First of all, I think Lynn Johnston intended Miss Blais to be an example of a bad teacher. In the first panel where she appears, she has the classic buck-toothed, overbite that is a sign to Lynn’s readers that this person is incompetent or stupid. Right away we know she is a little off because she considers a handshake to be an appropriate method for Grade 1 kids to help get acquainted with each other. The kids look at each other in disbelief and who can blame them?
In her next appearance Miss Blais asks Elizabeth of all the kids she has named what she would prefer to be called – Lizzie or Elizabeth. There is nothing particular off about this except she asks this question of Lizzie alone and not any of the other kids, and the fact the kid sitting next to Lizzie gives her a clue with the ways she might be mocked that she might not want to go by the name “Lizzie”. The unnamed kid’s motivation for saying this is never revealed and is probably firmly nestled in Lynn Johnston’s head. Is it because other kids will mock her, or will it be because Miss Blais will mock her?
Miss Blais is unseen but humiliates Lizzie by having all the kids hold up their school supplies and Lizzie has none to raise up. Humiliation seems to be the way Miss Blais likes to operate.
Next up Miss Blais sticks a finger in her face and publically humiliates Elizabeth for using her fingers to do addition. Another bad teaching moment from Miss Blais. Early math involving addition/subtraction and set theory is so much easier to learn using physical objects. Aside from that there is that finger right in Lizzie’s face and her pronouncement that she sees fingers.
Then Miss Blais does a pencil inspection and declares Elizabeth is a germ-spreader because she bites her pencils. Miss Blais is full-up toothy here and Elizabeth thought-bubbles her desire to bite something (and we readers are supposed to get that she means Miss Blais.)
Good work gets a scratch and sniff sticker from Miss Blais, which is kind of an odd gift because it makes it really obvious which kids did not get good work. If you got a smiley-face sticker or a star or something like that, then you get a reward of sorts but it is less obvious and less humiliating when you don’t get one. Miss Blais appears to be all about humiliation, but this time is she is only indirectly targeting Lizzie who is apparently the only kid who did not get a scratch and sniff sticker.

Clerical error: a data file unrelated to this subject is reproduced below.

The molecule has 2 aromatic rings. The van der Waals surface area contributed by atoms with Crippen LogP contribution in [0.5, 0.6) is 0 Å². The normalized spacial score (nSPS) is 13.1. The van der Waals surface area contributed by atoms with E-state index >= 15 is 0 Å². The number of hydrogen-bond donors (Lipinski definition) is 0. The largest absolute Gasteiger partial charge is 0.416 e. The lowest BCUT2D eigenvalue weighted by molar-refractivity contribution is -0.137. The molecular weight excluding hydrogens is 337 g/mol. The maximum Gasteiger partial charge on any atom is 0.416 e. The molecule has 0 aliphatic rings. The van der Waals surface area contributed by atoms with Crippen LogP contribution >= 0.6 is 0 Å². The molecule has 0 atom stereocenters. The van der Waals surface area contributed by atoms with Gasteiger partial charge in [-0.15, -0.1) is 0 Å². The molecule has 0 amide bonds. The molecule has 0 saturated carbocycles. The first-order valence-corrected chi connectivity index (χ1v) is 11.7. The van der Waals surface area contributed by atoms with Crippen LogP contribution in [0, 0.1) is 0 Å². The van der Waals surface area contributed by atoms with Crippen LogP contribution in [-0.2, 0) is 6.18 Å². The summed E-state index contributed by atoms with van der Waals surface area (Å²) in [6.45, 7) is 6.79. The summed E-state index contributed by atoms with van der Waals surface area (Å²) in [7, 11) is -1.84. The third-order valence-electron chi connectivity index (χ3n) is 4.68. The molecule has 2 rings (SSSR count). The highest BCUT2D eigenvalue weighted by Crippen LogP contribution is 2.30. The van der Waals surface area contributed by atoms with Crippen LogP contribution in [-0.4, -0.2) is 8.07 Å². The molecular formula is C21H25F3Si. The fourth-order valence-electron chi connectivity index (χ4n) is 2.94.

Following that, Miss Blais tells Elizabeth she has to pull up her socks to get a sticker. Elizabeth takes her literally which seems a reasonable thing to do with such an obscure expression (apparently common in British English). I had never heard the expression before this strip. The phrase I am used to hearing is “pull yourself up by your bootstraps.”
During the Valentine’s Day sequence, Miss Blais makes her final appearance. Giving out Valentines to whom you choose instead of giving one to everybody is naturally the method of Miss Blais, the humiliation expert. (However, I will admit this was the method used when I was in school in the 1960s. By the time my kids got to school in the 2000s, everyone got a Valentine and that was the rule.)
Lynn almost tries to get us to sympathize a little with Miss Blais by having her crack up, put her head on her desk and talk about 4 years of teacher’s college. To be honest, if she got out of teacher’s college to start teaching Grade 1, she knew what she was getting into. In order for Lynn to show us that Miss Blais is more deserving of sympathy, she starts with the teeth, which do not stick out as prominently as they have in the prior strips. Also, for once Lynn does not put her in a down-to-the-floor long dress. It doesn’t work for me. Neither Miss Lyon nor Mrs. Kinney lose control like this and having shorter teeth does not gain my sympathy.
That the last we see of Miss Blais. There is no farewell to Lizzie at the end of the grade and there is no sense that she and Lizzie ever got to the point where they appreciated each other or even tried to appreciate each other. It’s a very unsatisfying character because she humiliates Lizzie without reason or cause. It’s not clear what she wants Lizzie to learn or why she wants her to learn it. There is no balance showing that she humiliates other kids too. Miss Blais is a caricature of the teacher who has it out for someone.